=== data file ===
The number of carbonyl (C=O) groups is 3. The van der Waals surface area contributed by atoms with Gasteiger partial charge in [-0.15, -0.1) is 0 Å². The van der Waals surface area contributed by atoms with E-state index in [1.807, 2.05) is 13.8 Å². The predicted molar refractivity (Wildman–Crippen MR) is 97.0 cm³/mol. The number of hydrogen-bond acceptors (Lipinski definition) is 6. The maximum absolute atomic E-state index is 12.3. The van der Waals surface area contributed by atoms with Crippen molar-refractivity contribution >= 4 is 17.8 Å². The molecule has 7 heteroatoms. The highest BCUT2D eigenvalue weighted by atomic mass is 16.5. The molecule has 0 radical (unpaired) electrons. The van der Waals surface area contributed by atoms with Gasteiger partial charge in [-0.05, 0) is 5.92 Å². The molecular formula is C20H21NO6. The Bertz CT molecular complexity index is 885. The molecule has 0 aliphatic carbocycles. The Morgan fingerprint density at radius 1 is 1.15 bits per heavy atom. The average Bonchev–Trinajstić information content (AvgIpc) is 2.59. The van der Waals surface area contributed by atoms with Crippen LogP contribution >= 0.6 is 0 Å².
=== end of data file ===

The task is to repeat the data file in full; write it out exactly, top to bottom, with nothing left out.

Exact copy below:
The number of carbonyl (C=O) groups is 3. The van der Waals surface area contributed by atoms with Gasteiger partial charge in [-0.15, -0.1) is 0 Å². The van der Waals surface area contributed by atoms with E-state index in [1.807, 2.05) is 13.8 Å². The predicted molar refractivity (Wildman–Crippen MR) is 97.0 cm³/mol. The number of hydrogen-bond acceptors (Lipinski definition) is 6. The maximum absolute atomic E-state index is 12.3. The van der Waals surface area contributed by atoms with Crippen molar-refractivity contribution >= 4 is 17.8 Å². The molecule has 7 heteroatoms. The highest BCUT2D eigenvalue weighted by atomic mass is 16.5. The molecule has 0 radical (unpaired) electrons. The van der Waals surface area contributed by atoms with Gasteiger partial charge in [-0.05, 0) is 5.92 Å². The molecular formula is C20H21NO6. The Bertz CT molecular complexity index is 885. The molecule has 0 aliphatic carbocycles. The Morgan fingerprint density at radius 1 is 1.15 bits per heavy atom. The average Bonchev–Trinajstić information content (AvgIpc) is 2.59. The van der Waals surface area contributed by atoms with Crippen LogP contribution >= 0.6 is 0 Å².